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ES 351 Athletic In jury Evaluation Class Guide

Why isn't the full text here?

The library subscribes to many online databases, electronic journals, and print magazines/journals. These subscriptions comes from different publishers and providers, so they can have different access to different titles. In one database you might only find an abstract for an article, but how are you supposed to know that we have a print copy on the shelves?

It can be confusion! But, there are some simple steps to follow to check to see if we have full text, and if nothing else, simply ask your friendly neighborhood librarian!

Finding Full Text - Video Tutorial

Below is a video outlining the steps to follow to find the full text of an article.

All videos are closed caption.  Hit cc to follow the script.

Follow These Steps

1. If the database only has the abstract or a citation of an article, your first stop should be Discovery, the database can let you know whether we have electronic access through another source or even a print subscription. Some of our databases, have a link that will launch a search for the article in Discovery. Your search can either be by article title or by journal name.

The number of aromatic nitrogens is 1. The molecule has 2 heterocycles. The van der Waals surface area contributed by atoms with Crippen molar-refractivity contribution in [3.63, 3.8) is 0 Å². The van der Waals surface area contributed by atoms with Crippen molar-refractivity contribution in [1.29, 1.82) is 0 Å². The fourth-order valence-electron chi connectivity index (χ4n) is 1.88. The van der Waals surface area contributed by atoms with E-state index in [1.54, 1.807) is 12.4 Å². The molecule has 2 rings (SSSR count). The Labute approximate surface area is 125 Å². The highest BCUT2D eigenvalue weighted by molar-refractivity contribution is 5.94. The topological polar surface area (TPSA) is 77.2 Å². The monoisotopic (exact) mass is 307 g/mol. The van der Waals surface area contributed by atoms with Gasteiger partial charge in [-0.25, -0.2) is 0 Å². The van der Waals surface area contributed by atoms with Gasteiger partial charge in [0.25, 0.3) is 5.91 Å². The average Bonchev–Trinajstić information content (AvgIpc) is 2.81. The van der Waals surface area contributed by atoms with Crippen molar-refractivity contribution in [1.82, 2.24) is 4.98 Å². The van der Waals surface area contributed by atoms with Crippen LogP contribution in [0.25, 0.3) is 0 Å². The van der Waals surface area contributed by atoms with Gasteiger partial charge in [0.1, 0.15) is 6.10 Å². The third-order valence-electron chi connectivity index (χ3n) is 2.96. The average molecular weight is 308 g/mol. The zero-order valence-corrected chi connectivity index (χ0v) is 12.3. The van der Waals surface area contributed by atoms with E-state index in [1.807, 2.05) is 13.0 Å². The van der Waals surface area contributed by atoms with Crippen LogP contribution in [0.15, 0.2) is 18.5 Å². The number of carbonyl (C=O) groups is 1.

Link to Search Alex Discovery in a database

*If you are searching online (like with Google or Google Scholar), you will want to find the article title on the webpage, and search for it in Discovery. Never pay money to access the full text of an article through the publisher's website.

 

2. If we have the full text in Discovery, you will see the article record with a link to the full text of the article.

 

Example of a full text article in Discovery

 

3. If we do not have the full text of an article, a search in Discovery might result in a yellow box. Don't despair. Click on the "library's worldwide" link to start an interlibrary loan request.

Image of Yellow alert box in ALEX Discovery